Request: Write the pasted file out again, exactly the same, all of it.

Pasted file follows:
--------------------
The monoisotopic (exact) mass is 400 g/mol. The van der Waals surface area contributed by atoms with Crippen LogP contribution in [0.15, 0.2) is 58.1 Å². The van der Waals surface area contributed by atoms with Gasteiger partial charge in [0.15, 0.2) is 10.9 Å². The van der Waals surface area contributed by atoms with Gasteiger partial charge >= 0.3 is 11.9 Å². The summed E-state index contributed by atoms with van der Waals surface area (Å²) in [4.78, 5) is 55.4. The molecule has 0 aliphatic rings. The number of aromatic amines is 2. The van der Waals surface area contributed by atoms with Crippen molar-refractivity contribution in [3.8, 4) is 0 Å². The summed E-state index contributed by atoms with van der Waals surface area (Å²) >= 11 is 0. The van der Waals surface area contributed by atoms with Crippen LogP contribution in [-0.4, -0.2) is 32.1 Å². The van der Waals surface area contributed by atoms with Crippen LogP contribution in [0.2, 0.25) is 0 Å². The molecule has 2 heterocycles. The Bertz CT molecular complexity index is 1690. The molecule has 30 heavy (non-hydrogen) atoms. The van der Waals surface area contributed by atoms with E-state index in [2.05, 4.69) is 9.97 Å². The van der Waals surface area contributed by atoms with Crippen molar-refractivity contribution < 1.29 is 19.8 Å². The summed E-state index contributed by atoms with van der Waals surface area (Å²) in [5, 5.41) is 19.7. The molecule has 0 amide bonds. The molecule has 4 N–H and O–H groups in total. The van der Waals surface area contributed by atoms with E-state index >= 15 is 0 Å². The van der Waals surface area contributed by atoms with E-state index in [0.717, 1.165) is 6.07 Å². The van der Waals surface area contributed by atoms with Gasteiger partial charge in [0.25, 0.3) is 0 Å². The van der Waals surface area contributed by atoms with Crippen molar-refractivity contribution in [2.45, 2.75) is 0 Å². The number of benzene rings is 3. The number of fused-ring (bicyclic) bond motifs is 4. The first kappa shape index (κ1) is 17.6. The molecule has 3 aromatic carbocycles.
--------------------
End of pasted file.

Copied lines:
The monoisotopic (exact) mass is 400 g/mol. The van der Waals surface area contributed by atoms with Crippen LogP contribution in [0.15, 0.2) is 58.1 Å². The van der Waals surface area contributed by atoms with Gasteiger partial charge in [0.15, 0.2) is 10.9 Å². The van der Waals surface area contributed by atoms with Gasteiger partial charge >= 0.3 is 11.9 Å². The summed E-state index contributed by atoms with van der Waals surface area (Å²) in [4.78, 5) is 55.4. The molecule has 0 aliphatic rings. The number of aromatic amines is 2. The van der Waals surface area contributed by atoms with Crippen molar-refractivity contribution in [3.8, 4) is 0 Å². The summed E-state index contributed by atoms with van der Waals surface area (Å²) >= 11 is 0. The van der Waals surface area contributed by atoms with Crippen LogP contribution in [-0.4, -0.2) is 32.1 Å². The van der Waals surface area contributed by atoms with Crippen LogP contribution in [0.2, 0.25) is 0 Å². The molecule has 2 heterocycles. The Bertz CT molecular complexity index is 1690. The molecule has 30 heavy (non-hydrogen) atoms. The van der Waals surface area contributed by atoms with E-state index in [2.05, 4.69) is 9.97 Å². The van der Waals surface area contributed by atoms with Crippen molar-refractivity contribution < 1.29 is 19.8 Å². The summed E-state index contributed by atoms with van der Waals surface area (Å²) in [5, 5.41) is 19.7. The molecule has 0 amide bonds. The molecule has 4 N–H and O–H groups in total. The van der Waals surface area contributed by atoms with E-state index >= 15 is 0 Å². The van der Waals surface area contributed by atoms with E-state index in [0.717, 1.165) is 6.07 Å². The van der Waals surface area contributed by atoms with Gasteiger partial charge in [0.25, 0.3) is 0 Å². The van der Waals surface area contributed by atoms with Crippen molar-refractivity contribution in [2.45, 2.75) is 0 Å². The number of benzene rings is 3. The number of fused-ring (bicyclic) bond motifs is 4. The first kappa shape index (κ1) is 17.6. The molecule has 3 aromatic carbocycles.